Why should I listen to you if you’ve never been fat?

Tom, What’s your personal story? Do you have any before pictures? You talk about fat loss but have you ever really had to lose serious fat? What’s your body type, have you always been muscular? It helps to see where you have come from and what obstacles you personally have had to overcome to reach the type of body you show in your pictures.

I’m glad you asked this because you’re 100% correct: If people think I’m some kind of “genetic freak” who was born with muscles and no body fat, they might wonder if my advice and coaching can help them. They might figure that progress has always come easy for me, so my methods and techniques won’t apply to them.

If people think what I’ve done is unattainable for them, they’ll be less likely to make the attempt; but if they see that I’m just like them and that I’ve been able to overcome hardships myself, they’ll probably be more motivated to give it their best shot.

Believe it when I say; it hasn’t been easy for me. I can relate to the hardest of hard-gainers and the most extreme of endomorphs.

Here’s my story: I’ve neverBeen severely overweight, but there was once a time when my body fat was more than double what my off season body fat is today. I was definitely NOT naturally muscular.

In grade school and as a teenager I always had a few rolls of fat around my waist and it only seemed to get worse with time.I only weighed about 150 lbs though, so 5′ 8″ tall I guess you could say I was a “skinny fat person.”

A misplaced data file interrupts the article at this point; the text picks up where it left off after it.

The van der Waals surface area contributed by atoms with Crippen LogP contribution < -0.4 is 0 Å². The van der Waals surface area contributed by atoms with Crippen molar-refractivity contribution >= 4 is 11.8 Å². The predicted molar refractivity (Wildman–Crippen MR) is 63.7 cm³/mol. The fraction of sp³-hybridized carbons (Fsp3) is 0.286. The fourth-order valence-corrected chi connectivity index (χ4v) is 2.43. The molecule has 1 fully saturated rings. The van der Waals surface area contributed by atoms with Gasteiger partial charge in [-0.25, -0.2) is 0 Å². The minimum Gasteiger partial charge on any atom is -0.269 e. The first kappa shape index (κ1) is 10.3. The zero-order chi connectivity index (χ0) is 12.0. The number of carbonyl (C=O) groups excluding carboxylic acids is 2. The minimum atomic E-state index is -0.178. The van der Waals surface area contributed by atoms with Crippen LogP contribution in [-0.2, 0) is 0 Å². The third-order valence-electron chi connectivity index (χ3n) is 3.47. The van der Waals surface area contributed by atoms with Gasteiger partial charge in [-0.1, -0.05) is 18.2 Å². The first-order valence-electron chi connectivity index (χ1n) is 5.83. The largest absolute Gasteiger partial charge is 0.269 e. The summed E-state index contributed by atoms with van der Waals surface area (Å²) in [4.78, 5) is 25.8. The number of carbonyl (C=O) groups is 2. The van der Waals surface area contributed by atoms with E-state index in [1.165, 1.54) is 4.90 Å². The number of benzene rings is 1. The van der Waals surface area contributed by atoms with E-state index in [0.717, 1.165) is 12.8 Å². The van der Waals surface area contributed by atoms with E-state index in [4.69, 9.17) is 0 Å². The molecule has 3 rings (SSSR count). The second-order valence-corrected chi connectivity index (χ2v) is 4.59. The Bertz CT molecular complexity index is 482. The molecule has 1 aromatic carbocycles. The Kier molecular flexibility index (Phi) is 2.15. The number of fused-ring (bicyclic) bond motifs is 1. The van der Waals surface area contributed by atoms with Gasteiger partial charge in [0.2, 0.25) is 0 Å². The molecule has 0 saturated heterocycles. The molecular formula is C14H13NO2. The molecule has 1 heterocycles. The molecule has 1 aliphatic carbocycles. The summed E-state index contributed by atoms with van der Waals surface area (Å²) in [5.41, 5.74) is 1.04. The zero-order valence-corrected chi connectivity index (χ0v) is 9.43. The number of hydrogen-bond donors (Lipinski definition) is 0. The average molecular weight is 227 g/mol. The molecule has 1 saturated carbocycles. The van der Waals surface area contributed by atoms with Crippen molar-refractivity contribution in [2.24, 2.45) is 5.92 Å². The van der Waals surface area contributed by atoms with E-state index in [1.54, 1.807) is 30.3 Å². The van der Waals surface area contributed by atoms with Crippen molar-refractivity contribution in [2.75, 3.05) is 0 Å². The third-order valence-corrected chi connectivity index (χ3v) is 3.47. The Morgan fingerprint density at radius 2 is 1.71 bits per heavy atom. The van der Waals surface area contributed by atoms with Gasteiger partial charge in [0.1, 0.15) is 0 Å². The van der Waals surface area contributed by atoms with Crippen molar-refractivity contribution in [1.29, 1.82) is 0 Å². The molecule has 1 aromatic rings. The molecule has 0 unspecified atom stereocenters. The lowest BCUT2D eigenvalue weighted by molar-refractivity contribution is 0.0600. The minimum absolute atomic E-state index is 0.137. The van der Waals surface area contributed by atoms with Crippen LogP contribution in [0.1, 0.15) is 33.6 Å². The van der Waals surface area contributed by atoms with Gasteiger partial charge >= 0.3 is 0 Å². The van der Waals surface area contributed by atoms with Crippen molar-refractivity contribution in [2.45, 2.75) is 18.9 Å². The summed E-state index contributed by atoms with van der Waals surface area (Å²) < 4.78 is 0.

When I was a 14 year old high school freshman, I saw a picture of Arnold Schwarzenneger as Conan the Barbarian and this inspired me to start training. From then on, I was totally hooked on pumping iron. I started training in my parent’s garage with a barbell set and a bench.

After 6 months of training at home, I joined a gym. By the time I was a 17 year old senior in high school, I had a pretty goodbuild: I had put size on my arms, chest and thighs; I gained about 35 pounds of muscle; I benched 300 and squatted 400, but I still had a thick layer of fat.

I was very frustrated because no matter how hard I trained, I couldn’t get rid of the fat.

Then I went to college and discovered beer. It didn’t help that I went to a “party school” and lived in one of the most notorious party houses in town either. Twice a week we hosted keg parties and packed our basement with about 200 rowdy party- goers (just think of the movie “Animal House” if you want some idea of what went on at our place). Of course, all the training I had done came in handy because I had no problem lifting the beer kegs and carrying them up and down the stairs!

Although I continued to train diligently through college without ever missing a week of workouts, I also drank heavily every weekend and ate a lot of junk. At midnight or 1:00 am every Friday and Saturday night after the party, it was off to Sal’s Pizzeria for cheese fries, stromboli or a large pepperoni pie.During the week it was the typical college junk food diet of fast food, pizza and subs. I had been reading all the books and magazines and studying nutrition since the first day I picked up a barbell, but I just wasn’t applying it.